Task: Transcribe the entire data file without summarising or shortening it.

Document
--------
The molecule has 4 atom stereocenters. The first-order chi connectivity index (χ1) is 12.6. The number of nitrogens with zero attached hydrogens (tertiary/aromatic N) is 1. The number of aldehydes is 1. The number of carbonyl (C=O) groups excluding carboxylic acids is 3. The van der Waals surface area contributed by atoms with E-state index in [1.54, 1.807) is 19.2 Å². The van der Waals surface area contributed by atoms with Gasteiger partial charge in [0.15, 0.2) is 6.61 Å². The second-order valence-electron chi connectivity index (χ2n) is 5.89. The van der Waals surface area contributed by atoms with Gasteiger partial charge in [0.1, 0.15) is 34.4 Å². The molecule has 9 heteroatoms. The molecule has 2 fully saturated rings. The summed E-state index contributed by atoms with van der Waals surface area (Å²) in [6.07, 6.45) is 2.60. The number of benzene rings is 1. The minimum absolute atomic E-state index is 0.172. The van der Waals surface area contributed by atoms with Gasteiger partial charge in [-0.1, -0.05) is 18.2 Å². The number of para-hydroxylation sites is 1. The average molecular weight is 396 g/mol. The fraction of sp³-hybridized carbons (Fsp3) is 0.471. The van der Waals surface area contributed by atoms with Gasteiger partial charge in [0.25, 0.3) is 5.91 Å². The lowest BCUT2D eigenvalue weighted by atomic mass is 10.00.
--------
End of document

The molecule has 4 atom stereocenters. The first-order chi connectivity index (χ1) is 12.6. The number of nitrogens with zero attached hydrogens (tertiary/aromatic N) is 1. The number of aldehydes is 1. The number of carbonyl (C=O) groups excluding carboxylic acids is 3. The van der Waals surface area contributed by atoms with E-state index in [1.54, 1.807) is 19.2 Å². The van der Waals surface area contributed by atoms with Gasteiger partial charge in [0.15, 0.2) is 6.61 Å². The second-order valence-electron chi connectivity index (χ2n) is 5.89. The van der Waals surface area contributed by atoms with Gasteiger partial charge in [0.1, 0.15) is 34.4 Å². The molecule has 9 heteroatoms. The molecule has 2 fully saturated rings. The summed E-state index contributed by atoms with van der Waals surface area (Å²) in [6.07, 6.45) is 2.60. The number of benzene rings is 1. The minimum absolute atomic E-state index is 0.172. The van der Waals surface area contributed by atoms with Gasteiger partial charge in [-0.1, -0.05) is 18.2 Å². The number of para-hydroxylation sites is 1. The average molecular weight is 396 g/mol. The fraction of sp³-hybridized carbons (Fsp3) is 0.471. The van der Waals surface area contributed by atoms with Gasteiger partial charge in [0.25, 0.3) is 5.91 Å². The lowest BCUT2D eigenvalue weighted by atomic mass is 10.00.